Adjusting to the expat life in Mexico takes time and effort. Many times, a very simple experience or interchange with a Mexican, can throw you into alienation, confusion or surprise from encountering unfamiliar surroundings. This is a normal reaction.
You can overcome the feeling by practicing patience and keeping a sense of humor. You will find that getting enough rest and physically adjusting to the climate goes a long way in improving your mental attitude to help you adapt to a different culture and cope with your new surroundings.
Living in a new community is quite different from vacationing once or several times a year. Events will happen that you are not prepared for and may surprise you. Know that this is a normal experience that happens to everyone.
Prior to moving to Mexico, you may not have been able to fully appreciate the expat experience. Had any one of us been more aware of the other person’s situation, we could have been more understanding and more helpful.
4 Steps to Help You Adjust to Mexico
1. Compile a list of names of recommended doctors, dentists, and hospitals.
2. Get a map of the city and walk, take the bus or drive around to find the stores and services that you will need on a regular basis.
3. Compile a list of phone numbers. Who do you call to report telephone or electricity out of service? You will want to learn the telephone numbers or addresses of the electrician, plumber and carpenter. If you have pets, you will want to research the name of veterinarians and pet supply shops. Where do you buy the pet food your “best friend” needs?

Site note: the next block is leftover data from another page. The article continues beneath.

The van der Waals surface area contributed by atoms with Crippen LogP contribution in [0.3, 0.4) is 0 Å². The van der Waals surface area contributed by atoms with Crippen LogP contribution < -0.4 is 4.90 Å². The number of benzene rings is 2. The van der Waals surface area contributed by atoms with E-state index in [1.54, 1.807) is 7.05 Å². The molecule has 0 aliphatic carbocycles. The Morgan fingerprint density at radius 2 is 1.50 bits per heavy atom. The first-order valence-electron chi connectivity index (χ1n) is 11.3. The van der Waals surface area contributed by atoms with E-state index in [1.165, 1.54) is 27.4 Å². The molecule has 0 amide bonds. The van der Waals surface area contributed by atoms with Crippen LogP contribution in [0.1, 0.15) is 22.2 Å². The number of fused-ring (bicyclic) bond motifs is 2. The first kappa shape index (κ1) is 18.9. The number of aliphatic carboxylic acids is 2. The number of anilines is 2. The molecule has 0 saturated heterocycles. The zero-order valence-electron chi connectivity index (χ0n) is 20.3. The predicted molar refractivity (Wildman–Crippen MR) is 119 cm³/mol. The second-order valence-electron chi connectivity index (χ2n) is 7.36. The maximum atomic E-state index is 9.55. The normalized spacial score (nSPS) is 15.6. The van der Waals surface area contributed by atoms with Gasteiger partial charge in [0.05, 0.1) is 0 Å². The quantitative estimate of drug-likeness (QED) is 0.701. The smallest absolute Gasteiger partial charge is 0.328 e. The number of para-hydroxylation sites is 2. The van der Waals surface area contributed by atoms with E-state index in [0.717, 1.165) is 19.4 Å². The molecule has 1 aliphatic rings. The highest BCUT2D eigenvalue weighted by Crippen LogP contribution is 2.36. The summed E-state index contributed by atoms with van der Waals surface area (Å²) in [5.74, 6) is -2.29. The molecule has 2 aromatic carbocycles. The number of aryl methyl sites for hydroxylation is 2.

4. If you want to attend church or religious services, you need to research what is available and ask for recommendations.
Learn the Language
There will be many opportunities to find fellow Americans or Canadians or English-speaking natives. The temptation will be to follow a pattern of only speaking your native tongue. This common language can make your adventure easier in the beginning. It can make it more difficult in the long term.
You can develop a barrier to meeting and learning from other people who don’t speak English. If you only socialize with English-speakers, you will limit your experiences. You will not be living an adventure but living in an expatriate outpost.
1. You should keep your legal papers of ownership where you can find them. If you purchase a home, you will have an escritura, which in many cases will be a fideicomiso trust, if you live in the designated Federal Zone. You should know where the bank is that handles your trust and how you pay their annual fee. Some banks allow you to pay locally and some require payments in another city.
2. Always get correct receipts and save them. In almost all cases, you are going to need your ORIGINAL RECEIPT in order to have ANY rights to your claim of payment. Know the difference between a temporary receipt, a factura and a nota. Be sure you put the utilities in the name of the owner as shown in the deed. Keep all the original receipts, whether or not you personally pay them.
This article is based upon legal opinions, current practices and my personal experiences in the Puerto Vallarta-Bahia de Banderas areas. I recommend that each potential buyer or seller of Mexican real estate conduct his/her own due diligence and review.